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Native Wildflowers

May 14, 2012

The photographs below have been taken by our volunteers as part of species monitoring exercises, click on a picture to enlarge the image.

Flowers are needed for nectar and pollen food for pollinators. No pollinating insects no food, so wildflowers are important to feed & keep healthy our insects who are essential to grow food. Flowers, trees and shrubs, offer season by season, blooming times to support pollinators from spring to autumn. They offer places for egg laying and larvae forage. Bees are in steep decline so wildflowers & open pollinated garden plants, including heritage vegetables are very important.

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One in six woodland flowers are threatened with extinction. In fact one in five UK wildflowers is under threat of extinction, Plant Life estimates that each county looses one species every two years. 98% of flower rich meadows have been destroyed with most livestock farms growing “improved grassland” often branded “green concrete” by naturalists for its poor biodiversity. Verges offer three times more grassland than farmed pasture but they are often sadly, over managed, with destructive and costly mowing regimes.

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Above: spindle. The native shrubs and trees that we have been growing and planting out, for the last thirty years, are becoming land marks. Dawn Chorus maintains habitats, encourages natural regeneration and propagates a wide range of wild plants and flowers and open pollinated heritage vegetables, obtained from ethically sourced parent plants.

We offer resources on organic community gardening, open pollinated and heritage plants, food growing and seed saving, traditional orchards, garden bee and butterfly and wildlife habitats.

Have you thought about growing a mini meadow in your garden or in a container; children will love to count and draw the visiting bees, butterflies and other insects. You will attract more if you create a bee nesting box or leave uncultivated wild areas for habitat.

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Our wellbeing spring flower walks: substantial evidence supports the case that nature makes a big contribution to improving health and wellbeing and could make significant national financial savings.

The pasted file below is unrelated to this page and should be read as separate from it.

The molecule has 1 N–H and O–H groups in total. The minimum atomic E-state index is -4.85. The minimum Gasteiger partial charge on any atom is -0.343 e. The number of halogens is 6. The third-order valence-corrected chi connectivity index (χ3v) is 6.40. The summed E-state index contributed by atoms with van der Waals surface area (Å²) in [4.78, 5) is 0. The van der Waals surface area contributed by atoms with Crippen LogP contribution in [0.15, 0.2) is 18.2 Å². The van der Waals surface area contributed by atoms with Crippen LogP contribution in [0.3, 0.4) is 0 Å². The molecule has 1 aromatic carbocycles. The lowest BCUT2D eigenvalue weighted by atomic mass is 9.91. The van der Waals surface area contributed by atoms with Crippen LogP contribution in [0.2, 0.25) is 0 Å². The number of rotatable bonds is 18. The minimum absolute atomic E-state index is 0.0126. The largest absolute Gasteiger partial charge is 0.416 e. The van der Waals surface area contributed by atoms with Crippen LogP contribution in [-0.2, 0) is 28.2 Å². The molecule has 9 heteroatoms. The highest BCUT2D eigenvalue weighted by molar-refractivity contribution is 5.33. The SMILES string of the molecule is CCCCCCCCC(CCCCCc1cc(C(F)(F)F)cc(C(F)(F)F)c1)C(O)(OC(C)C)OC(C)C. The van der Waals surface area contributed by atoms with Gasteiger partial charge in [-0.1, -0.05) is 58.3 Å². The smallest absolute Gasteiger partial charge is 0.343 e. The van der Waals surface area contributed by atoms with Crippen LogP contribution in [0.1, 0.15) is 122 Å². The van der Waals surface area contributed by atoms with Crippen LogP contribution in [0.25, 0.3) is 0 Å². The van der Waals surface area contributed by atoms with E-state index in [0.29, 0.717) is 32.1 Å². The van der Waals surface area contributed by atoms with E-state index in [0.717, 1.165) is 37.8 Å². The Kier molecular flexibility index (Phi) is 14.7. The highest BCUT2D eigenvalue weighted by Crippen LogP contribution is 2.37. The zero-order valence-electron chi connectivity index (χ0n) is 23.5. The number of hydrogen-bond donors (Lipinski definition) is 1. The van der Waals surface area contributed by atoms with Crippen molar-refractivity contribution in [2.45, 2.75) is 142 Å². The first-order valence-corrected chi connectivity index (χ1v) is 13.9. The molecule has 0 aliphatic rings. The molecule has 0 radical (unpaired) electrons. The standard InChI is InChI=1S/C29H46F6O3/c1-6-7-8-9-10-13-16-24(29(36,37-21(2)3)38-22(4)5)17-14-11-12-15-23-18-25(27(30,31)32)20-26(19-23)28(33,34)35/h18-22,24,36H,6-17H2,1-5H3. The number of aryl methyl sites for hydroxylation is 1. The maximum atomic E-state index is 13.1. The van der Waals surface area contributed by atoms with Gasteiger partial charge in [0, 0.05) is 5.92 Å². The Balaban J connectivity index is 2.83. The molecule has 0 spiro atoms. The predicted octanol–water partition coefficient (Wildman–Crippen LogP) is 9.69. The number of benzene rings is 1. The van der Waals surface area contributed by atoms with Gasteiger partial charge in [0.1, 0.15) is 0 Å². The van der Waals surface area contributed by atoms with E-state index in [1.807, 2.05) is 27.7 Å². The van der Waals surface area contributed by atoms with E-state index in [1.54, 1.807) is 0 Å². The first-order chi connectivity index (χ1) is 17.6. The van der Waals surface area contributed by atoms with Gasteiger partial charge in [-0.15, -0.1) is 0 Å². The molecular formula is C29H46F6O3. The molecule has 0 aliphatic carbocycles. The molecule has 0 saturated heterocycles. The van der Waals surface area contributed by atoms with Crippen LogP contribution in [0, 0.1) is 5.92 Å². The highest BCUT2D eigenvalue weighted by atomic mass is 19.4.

Nature and nature walks can maintain good health: help recovery from illness, lower stress and improve mental health problems, improve physical health and challenge obesity, improve the quality of life for older people, improve children’s well-being into adulthood and enhance social interaction and improve community cohesion, reduce aggression, violence and crime.

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Comments from users on our spring flower walk:

“a wonderful journey”…Dolly

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“the biggest thrill”…Bessy

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“a sparkling day”…Michael

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Our woodland flower walks: groups enjoy spending time in the natural environment. Inner city mental health service users with no personal transport love to access some of Britain’s best loved plants such as bluebells. Groups enjoy both the woodland tranquility and the chance for social interactions, peer support and guided learning.

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The cost of poor mental health to the economy is estimated to be over £77 billion each year.

Mental health disorders affect 1 in 6 adults.

By 2020, depression could become the second most prevalent cause of disability worldwide.

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Many children never play outside or visit natural places.

A Forestry Commission survey concluded that many teachers were unable to distinguish between an acorn and a pine cone.

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The virtuous circle: in order for us to continue to enjoy wildlife, protection is needed for habitats and our magical natural places, the more people have responsible access to and learn about nature the more they will treasure these places and demand protection.

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Above: monitoring of wild plant species by our volunteers in the East Midlands is fun because the region has such diverse habitat types.

Native Wildflowers

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